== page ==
Our understanding of the world is largely determined by our ability to organize information. Where do you live? What do you do? Who are you? Our answers reveal the systems of classification that form the very foundations of our understanding. We live in towns within states within countries. We work in departments in companies in industries. We are parents, children, and siblings, each an integral part of a family tree.
We organize to understand, to explain, and to control. Our classification systems inherently reflect social and political perspectives and objectives. We live in the first world. They live in the third world. She is a freedom fighter. He is a terrorist. The way we organize, label, and relate information influences the way people comprehend that information.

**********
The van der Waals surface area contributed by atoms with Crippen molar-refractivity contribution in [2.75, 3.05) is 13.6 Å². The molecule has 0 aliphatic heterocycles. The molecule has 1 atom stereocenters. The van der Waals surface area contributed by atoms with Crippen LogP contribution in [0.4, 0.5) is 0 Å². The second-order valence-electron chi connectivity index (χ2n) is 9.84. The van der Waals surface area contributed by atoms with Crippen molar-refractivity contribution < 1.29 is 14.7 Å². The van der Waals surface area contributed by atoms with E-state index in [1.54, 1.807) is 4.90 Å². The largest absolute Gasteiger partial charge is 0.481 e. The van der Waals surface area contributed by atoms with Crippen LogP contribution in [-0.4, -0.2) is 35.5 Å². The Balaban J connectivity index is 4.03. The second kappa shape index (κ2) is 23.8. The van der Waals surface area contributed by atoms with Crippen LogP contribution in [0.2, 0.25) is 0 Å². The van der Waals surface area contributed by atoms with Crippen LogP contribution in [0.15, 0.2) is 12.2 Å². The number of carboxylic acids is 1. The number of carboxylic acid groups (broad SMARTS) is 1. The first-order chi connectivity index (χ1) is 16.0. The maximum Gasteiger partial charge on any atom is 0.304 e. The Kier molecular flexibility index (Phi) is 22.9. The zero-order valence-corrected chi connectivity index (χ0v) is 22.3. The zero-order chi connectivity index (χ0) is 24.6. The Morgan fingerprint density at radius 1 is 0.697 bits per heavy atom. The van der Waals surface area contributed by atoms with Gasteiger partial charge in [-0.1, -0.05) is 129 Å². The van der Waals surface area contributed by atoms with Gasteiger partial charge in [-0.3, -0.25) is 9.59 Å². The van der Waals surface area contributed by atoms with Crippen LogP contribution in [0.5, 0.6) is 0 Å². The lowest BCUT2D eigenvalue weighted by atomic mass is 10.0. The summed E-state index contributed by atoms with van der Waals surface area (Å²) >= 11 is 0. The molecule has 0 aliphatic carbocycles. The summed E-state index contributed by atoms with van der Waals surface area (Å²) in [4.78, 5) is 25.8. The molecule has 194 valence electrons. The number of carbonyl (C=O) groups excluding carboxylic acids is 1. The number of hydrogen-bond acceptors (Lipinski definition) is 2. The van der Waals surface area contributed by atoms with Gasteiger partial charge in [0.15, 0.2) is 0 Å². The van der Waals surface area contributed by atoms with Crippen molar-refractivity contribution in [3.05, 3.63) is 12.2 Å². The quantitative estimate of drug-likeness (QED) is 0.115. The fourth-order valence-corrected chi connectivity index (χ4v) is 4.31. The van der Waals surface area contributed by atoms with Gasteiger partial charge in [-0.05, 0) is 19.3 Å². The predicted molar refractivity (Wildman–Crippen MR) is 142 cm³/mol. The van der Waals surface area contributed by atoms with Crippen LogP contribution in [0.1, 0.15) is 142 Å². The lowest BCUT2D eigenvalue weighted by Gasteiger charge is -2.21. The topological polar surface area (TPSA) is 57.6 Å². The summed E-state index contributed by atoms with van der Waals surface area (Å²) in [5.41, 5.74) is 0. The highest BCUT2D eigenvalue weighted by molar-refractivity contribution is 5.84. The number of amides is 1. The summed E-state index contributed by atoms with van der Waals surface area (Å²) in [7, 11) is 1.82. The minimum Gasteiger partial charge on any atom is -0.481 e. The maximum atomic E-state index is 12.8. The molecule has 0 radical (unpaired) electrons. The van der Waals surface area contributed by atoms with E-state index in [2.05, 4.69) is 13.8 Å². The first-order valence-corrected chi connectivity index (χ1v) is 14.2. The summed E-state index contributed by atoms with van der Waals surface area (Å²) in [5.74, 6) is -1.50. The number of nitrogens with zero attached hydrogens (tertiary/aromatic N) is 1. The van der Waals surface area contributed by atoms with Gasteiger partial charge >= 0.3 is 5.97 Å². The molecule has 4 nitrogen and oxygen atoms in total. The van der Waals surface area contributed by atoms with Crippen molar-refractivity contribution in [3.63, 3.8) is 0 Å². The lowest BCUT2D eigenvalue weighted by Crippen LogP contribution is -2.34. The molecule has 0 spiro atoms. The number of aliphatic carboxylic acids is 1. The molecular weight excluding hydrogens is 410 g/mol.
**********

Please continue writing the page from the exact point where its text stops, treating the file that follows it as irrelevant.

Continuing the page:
As information architects, we organize information so that people can find the right answers to their questions. We strive to support casual browsing and directed searching. Our aim is to apply organization and labeling systems that make sense to users.
The Web provides us with a wonderfully flexible environment in which to organize. We can apply multiple organization systems to the same content and escape the physical limitations of the print world. So why are many large web sites so difficult to navigate? Why can't the people who design these sites make it easy to find information? These common questions focus attention on the very real challenge of organizing information.